Is being popular bad for your mental health?

The answer appears to be ‘yes’ according to a study by Narr et al. (2017).  They find that: Close friendship strength in midadolescence predicted relative increases in self-worth and decreases in anxiety and depressive symptoms by early adulthood. Affiliation preference by the broader peer group, in contrast, predicted higher social anxiety by early adulthood. Results…

Transformation of Mental Health Care in America

Mental illness is a highly prevalent class of diseases with potentially debilitating affects. About 30% of Americans have a mental illness and almost half (46%) will have a mental illness at some time in their lives.  Examples of mental illness include schizophrenia, bipolar disorder, depression, anxiety disorders. A paper by Glied and Frank (2016) summarizes the transformation…

The future of mental health?

Nature has an interesting article on how mobile technology is being used to treat mental illness. Estimates suggest that about 29% of people will experience a mental disorder in their lifetime1. Data from the World Health Organization (WHO) show that many of those people — up to 55% in developed countries and 85% in developing…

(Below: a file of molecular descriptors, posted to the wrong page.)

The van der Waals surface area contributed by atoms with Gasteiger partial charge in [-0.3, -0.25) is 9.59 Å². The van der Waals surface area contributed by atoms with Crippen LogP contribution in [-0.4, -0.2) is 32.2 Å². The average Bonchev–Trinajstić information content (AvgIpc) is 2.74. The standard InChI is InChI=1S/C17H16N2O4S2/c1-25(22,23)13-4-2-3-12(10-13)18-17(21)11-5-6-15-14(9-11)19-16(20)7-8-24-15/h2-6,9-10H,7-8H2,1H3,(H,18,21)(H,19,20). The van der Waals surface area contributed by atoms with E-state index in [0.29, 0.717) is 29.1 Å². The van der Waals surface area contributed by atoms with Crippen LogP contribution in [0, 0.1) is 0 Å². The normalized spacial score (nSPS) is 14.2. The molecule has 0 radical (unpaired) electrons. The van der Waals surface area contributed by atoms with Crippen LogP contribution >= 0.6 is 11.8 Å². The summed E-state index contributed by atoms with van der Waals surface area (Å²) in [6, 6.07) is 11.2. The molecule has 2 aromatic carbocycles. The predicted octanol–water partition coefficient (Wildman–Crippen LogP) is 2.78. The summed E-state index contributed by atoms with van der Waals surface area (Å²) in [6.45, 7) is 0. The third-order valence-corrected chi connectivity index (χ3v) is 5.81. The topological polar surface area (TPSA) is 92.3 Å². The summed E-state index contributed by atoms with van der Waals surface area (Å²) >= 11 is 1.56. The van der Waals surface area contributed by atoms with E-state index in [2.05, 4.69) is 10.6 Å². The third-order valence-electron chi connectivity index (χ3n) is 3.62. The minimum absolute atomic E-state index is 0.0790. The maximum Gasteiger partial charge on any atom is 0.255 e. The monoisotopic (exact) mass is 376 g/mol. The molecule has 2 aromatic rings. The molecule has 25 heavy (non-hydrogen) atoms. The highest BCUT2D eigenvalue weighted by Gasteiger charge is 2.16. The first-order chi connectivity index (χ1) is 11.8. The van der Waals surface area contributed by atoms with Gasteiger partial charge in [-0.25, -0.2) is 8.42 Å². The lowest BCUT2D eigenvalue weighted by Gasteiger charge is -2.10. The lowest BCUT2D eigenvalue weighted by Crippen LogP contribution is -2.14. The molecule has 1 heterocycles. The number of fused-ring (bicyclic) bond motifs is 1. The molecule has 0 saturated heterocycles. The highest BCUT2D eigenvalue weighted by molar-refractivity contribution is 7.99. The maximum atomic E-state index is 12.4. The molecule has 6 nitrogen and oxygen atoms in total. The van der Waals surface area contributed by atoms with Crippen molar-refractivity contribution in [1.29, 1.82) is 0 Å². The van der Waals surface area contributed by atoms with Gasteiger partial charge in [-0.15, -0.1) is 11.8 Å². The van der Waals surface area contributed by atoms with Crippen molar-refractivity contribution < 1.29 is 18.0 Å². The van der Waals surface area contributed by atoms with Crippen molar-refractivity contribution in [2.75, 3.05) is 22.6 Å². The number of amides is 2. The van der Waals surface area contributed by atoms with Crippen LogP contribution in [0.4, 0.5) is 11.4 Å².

Disparities in Schizophrenia Care

Do African Americans and Latinos receive the same quality care as Caucasians?  This is the question asked by Horvitz-Lennon et al. (2014). Quality of Care Before one can answer this question, one first has to define what “quality care” means.  The authors use the following definition for pharmacological indicators: Any use of antipsychotic drugs, Conditional on…

The Decline of Mental Hospitals, 1950s

The movement of mental health care from mental hospitals to treatment in outpatient settings and nursing homes  began in the 1950s.  Here is how it happened. “The field of medicine where the ‘rediscovery of community’ found an immediately welcome reception was mental health services.  A movement away from mental hospitals had already begun in the…